The press has been endlessly dazzled with the prowess and the promise of the Barack Obama campaign. Observers of these quivering scribes have to wonder if they don't collapse from exhaustion at the end of the day from all the involuntary spine tingling and shortness of breath over Obama's inspirational aura.
One obvious sign the media have been too dazzled is by their utter lack of concern about Obama's accessibility to journalists. Obama may be the least accessible primary winner in decades, but this press avoidance has in no way damaged his standing with reporters, who instead of growing frustrated with said lack of access, hounded Hillary Clinton to step aside and let the general election campaign begin.
This must be incredibly frustrating for John McCain. After all, when McCain ran against George W. Bush for president in 2000, the liberal media heaped their collective adoration upon him. When challenged about their gooey copy, reporters claimed it was the tremendous hours of access McCain granted to reporters. Eight years later, this argument has fallen away.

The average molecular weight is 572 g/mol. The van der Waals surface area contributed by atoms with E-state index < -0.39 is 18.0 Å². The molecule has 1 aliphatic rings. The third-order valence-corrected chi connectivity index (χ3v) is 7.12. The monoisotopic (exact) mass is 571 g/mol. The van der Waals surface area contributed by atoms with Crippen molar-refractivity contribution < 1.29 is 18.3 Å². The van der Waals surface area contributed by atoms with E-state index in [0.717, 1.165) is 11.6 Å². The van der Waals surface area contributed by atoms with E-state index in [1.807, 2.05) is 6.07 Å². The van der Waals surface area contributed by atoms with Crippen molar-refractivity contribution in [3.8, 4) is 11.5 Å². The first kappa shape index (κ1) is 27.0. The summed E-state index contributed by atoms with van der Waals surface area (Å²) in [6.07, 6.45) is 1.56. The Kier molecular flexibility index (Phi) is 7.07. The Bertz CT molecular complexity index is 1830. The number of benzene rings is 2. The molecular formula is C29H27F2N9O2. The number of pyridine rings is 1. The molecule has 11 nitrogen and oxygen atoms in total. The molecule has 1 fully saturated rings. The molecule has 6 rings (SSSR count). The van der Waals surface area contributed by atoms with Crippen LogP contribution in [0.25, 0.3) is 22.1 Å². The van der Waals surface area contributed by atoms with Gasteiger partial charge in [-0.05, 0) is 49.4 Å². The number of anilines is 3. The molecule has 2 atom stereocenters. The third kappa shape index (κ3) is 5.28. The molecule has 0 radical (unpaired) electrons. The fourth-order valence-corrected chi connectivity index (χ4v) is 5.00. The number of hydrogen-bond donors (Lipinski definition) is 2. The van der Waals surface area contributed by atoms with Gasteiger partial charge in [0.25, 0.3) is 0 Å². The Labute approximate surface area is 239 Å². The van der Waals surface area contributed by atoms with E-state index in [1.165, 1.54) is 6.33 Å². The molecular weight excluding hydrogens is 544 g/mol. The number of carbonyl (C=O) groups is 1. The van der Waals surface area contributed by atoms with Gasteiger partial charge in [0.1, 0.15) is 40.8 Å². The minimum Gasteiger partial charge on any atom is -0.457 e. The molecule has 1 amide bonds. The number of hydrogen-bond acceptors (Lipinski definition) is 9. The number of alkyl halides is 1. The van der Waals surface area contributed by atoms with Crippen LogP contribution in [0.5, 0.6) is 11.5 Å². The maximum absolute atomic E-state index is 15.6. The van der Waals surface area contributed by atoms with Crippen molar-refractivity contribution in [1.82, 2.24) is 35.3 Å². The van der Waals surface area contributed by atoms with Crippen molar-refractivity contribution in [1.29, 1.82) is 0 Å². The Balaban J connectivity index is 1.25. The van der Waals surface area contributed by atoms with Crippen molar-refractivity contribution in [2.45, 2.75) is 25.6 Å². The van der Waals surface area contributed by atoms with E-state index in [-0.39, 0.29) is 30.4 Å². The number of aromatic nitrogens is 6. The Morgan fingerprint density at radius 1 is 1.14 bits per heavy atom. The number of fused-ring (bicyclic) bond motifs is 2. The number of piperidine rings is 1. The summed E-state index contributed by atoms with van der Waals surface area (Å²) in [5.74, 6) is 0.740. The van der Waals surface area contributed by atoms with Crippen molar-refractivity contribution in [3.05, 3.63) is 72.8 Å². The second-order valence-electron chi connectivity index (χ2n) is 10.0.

Their cooing over McCain then wasn't about access. Their flattery of McCain came because he pleased their liberal impulses, decrying Bush's tax cuts as favoring the wealthy and denouncing conservative Christian leaders as "agents of intolerance." Running in this liberal-pleasing way made it easy for reporters to enjoy their bus rides and be flattered by McCain's willingness to consider their liberal ideas for the country.
But the McCain campaign of 2008 isn't running a doomed insurgency. McCain is now steering what he ridiculously called the "Death Star" in 2000, the Republican Party establishment. He has bowed to the right to gain support in the base, shedding his opposition to permanent Bush tax cuts, and clumsily trying to gain the support of conservative Christian leaders instead of spitting at them. These and other actions separate him dramatically from what his campaign strategists once joked was "his base": the national media.
This result is both frustrating and strangely refreshing. The press's relentless liberalism is always frustrating. But it's refreshing that John McCain is being forced to learn that you can't be best friends with the media and stand for anything Republican or conservative. If you're calling your party mates the "Death Star," the media myth-builders might love you, but not when you've become Darth Vader in your own analogy.